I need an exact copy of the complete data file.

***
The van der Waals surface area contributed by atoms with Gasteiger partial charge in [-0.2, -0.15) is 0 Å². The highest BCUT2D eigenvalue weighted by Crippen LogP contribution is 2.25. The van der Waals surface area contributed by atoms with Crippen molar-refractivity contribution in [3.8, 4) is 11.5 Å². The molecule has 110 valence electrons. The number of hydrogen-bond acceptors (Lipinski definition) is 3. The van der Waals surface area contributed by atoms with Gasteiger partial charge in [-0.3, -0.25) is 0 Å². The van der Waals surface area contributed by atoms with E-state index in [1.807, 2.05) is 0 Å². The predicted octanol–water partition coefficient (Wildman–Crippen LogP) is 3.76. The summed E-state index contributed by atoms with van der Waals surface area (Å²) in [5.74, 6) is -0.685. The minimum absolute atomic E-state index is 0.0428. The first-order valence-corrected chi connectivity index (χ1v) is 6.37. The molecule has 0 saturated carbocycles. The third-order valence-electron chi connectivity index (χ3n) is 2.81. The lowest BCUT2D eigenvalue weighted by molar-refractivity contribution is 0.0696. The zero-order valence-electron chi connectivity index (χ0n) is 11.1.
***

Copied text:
The van der Waals surface area contributed by atoms with Gasteiger partial charge in [-0.2, -0.15) is 0 Å². The highest BCUT2D eigenvalue weighted by Crippen LogP contribution is 2.25. The van der Waals surface area contributed by atoms with Crippen molar-refractivity contribution in [3.8, 4) is 11.5 Å². The molecule has 110 valence electrons. The number of hydrogen-bond acceptors (Lipinski definition) is 3. The van der Waals surface area contributed by atoms with Gasteiger partial charge in [-0.3, -0.25) is 0 Å². The van der Waals surface area contributed by atoms with E-state index in [1.807, 2.05) is 0 Å². The predicted octanol–water partition coefficient (Wildman–Crippen LogP) is 3.76. The summed E-state index contributed by atoms with van der Waals surface area (Å²) in [5.74, 6) is -0.685. The minimum absolute atomic E-state index is 0.0428. The first-order valence-corrected chi connectivity index (χ1v) is 6.37. The molecule has 0 saturated carbocycles. The third-order valence-electron chi connectivity index (χ3n) is 2.81. The lowest BCUT2D eigenvalue weighted by molar-refractivity contribution is 0.0696. The zero-order valence-electron chi connectivity index (χ0n) is 11.1.